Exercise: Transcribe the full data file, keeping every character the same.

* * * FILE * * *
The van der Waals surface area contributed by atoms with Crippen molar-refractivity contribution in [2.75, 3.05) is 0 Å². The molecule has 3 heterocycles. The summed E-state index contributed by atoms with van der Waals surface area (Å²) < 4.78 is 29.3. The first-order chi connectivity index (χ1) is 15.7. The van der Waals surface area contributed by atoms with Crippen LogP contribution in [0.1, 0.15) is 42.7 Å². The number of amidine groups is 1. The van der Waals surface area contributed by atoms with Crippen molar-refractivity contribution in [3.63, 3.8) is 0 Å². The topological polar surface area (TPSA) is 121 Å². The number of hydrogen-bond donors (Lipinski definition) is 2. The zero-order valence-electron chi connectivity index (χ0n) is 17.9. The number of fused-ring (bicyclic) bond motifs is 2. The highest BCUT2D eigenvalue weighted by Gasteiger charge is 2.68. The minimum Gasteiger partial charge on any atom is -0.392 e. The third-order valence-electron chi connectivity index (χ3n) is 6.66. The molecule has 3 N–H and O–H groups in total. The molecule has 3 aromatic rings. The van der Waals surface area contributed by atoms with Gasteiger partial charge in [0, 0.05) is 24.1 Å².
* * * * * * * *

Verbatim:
The van der Waals surface area contributed by atoms with Crippen molar-refractivity contribution in [2.75, 3.05) is 0 Å². The molecule has 3 heterocycles. The summed E-state index contributed by atoms with van der Waals surface area (Å²) < 4.78 is 29.3. The first-order chi connectivity index (χ1) is 15.7. The van der Waals surface area contributed by atoms with Crippen LogP contribution in [0.1, 0.15) is 42.7 Å². The number of amidine groups is 1. The van der Waals surface area contributed by atoms with Crippen molar-refractivity contribution in [3.63, 3.8) is 0 Å². The topological polar surface area (TPSA) is 121 Å². The number of hydrogen-bond donors (Lipinski definition) is 2. The zero-order valence-electron chi connectivity index (χ0n) is 17.9. The number of fused-ring (bicyclic) bond motifs is 2. The highest BCUT2D eigenvalue weighted by Gasteiger charge is 2.68. The minimum Gasteiger partial charge on any atom is -0.392 e. The third-order valence-electron chi connectivity index (χ3n) is 6.66. The molecule has 3 N–H and O–H groups in total. The molecule has 3 aromatic rings. The van der Waals surface area contributed by atoms with Gasteiger partial charge in [0, 0.05) is 24.1 Å².